GSB Interview

Damian Hall, Ultra-Marathoner, Ultra-Climate Fighter



Taking on the climate crisis in a meaningful, substantive way is a long, hard, painful slog — with no guarantee of success.

It is thus a great thing that British ultra-marathoner Damian Hall, who does long, hard, painful slogs for a living, is on the #ClimateComeback trail. GSB spoke with him about the challenging terrain on the road and in the climate action world.


GreenSportsBlog: I cannot fathom doing a regular, standard-issue, 26.2-mile marathon, much less an ultra-marathon. How did you get into the idea of racing 50 miles per day for multiple days at a time? Were you a competitive runner as a child?

Damian Hall: Well Lew, I grew up in the Cotswolds in the southwest of England. My parents were not sporty at all, but I loved football and ran cross-country in school. Thing was, I loved football more, but I just wasn’t that good at it. After university, I became a journalist, covering football and, later, travel. I traveled and lived an outdoor life in Australia and Latin America. I was living the dream!

GSB: So, how, and when did you get into competitive athletics?

Damian: In 2011 I was 36, back home in the UK working on a book project late into the evenings and felt out of shape. So, I signed up for the 2011 Bath Half Marathon, which I loved! 

I did it in 1 hour 40 minutes which was OK for a first time out. The next year I ran my first marathon, in 3:17, dressed as a toilet, fundraising for WaterAid — I guess my first go at using sport for a message.

GSB: HAH! How did folks react?

Damian: It was always the same joke from the crowds: “You look a bit flushed, mate!” Then I did my first ultra-marathon; running 69 miles over two days.

GSB: Amazing that you went from being out of shape to running an ultra-marathon in a two-year span!

Damian: Once I started running, I just loved it. And then I wanted to run more and more, longer and longer distances. In 2013, I ran my first 100-mile race. Then in 2014, I did my first Spine Race, a 268 mile south-to-north course up the middle of England in the cold and wet of winter. You have to do it in seven days; I was able to finish in a little less than five days which was good enough for 4th place.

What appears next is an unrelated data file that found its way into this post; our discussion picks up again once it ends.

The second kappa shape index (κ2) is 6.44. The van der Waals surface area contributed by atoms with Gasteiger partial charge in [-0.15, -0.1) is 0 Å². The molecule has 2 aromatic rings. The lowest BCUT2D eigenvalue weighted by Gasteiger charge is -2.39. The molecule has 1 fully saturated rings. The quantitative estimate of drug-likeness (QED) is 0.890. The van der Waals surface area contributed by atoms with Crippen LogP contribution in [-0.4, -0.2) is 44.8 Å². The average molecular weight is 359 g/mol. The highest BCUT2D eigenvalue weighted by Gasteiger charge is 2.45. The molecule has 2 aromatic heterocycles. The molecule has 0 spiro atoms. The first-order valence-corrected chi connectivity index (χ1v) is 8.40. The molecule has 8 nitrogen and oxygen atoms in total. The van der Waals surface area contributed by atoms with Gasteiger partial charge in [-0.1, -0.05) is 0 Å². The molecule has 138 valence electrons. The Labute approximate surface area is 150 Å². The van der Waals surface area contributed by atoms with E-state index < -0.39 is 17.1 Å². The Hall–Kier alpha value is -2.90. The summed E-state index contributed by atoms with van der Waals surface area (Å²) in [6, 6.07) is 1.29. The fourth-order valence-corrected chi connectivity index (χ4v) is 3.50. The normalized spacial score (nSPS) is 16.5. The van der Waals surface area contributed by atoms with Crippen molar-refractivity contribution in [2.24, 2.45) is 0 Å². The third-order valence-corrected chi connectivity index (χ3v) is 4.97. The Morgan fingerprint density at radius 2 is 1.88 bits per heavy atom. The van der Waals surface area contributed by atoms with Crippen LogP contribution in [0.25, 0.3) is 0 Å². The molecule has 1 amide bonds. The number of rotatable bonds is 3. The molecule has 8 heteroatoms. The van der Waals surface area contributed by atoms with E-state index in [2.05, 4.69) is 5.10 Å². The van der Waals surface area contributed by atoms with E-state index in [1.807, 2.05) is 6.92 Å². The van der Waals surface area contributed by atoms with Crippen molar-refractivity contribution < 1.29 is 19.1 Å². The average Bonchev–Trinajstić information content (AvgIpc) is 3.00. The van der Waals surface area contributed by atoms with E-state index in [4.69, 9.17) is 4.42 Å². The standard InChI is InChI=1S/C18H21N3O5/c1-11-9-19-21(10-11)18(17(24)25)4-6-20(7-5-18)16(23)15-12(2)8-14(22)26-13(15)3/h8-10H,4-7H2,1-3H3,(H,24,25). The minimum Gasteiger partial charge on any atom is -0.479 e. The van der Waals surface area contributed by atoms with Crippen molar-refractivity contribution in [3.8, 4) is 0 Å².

In 2016, when I was 40, I placed second in the UK Ultra Trail Championships, which qualified me for the Great Britain team for the Trail World Championships in Portugal. It didn’t go great in truth – I suffered terrible cramps for the first time.

Still, by this point I was two races into a four-year consecutive stint at the ultra-Super Bowl, the Ultra-Trail du Mont-Blanc (UTMB), with a 105-mile race in the French, Swiss and Italian Alps with 30,000 feet of climb.

GSB: That’s just insane. How did you make out?

Damian: I finished 29th in 2015, improving to 5th in 2018. That year, my race was subject of “Underdog,” which would become an award-winning film by Summit Fever Media. 

Damian Hall approaches the finish – he came in 5th – of the 2018 UTMB (Photo credit: UTMB)

GSB: How would you describe what it’s like to run an ultra-marathon to a non-runner? What does it feel like? How do you keep going for such long distances?

Damian: I know it sounds a bit bonkers, but we generally travel nice and slow, hike the steeper hills, eat twice our body weight in pizza and sweets and enjoy the scenery.

GSB: That’s hard for me to process but the pizza part sounds great. Not the sweets because my dad was my dentist. But I digress. Were you making your living as an ultra-runner?

Damian: There’s a tiny bit of money in it in the UK, but most ultra-runners aren’t full time. I didn’t live in the mountains; I still worked as a journalist and was supporting my wife and two kids. Yet I was still setting records (or Fastest Known Times/FKTs) on National Trails.

Of course, the COVID-19 pandemic hit in 2020, which led to the cancellation of most races, but I was able to set three records that year. The Pennine Way record had stood for 30 years, but eight days after my UK-dwelling American friend John Kelly broke it, I broke his, which got us both on national television and in the newspapers.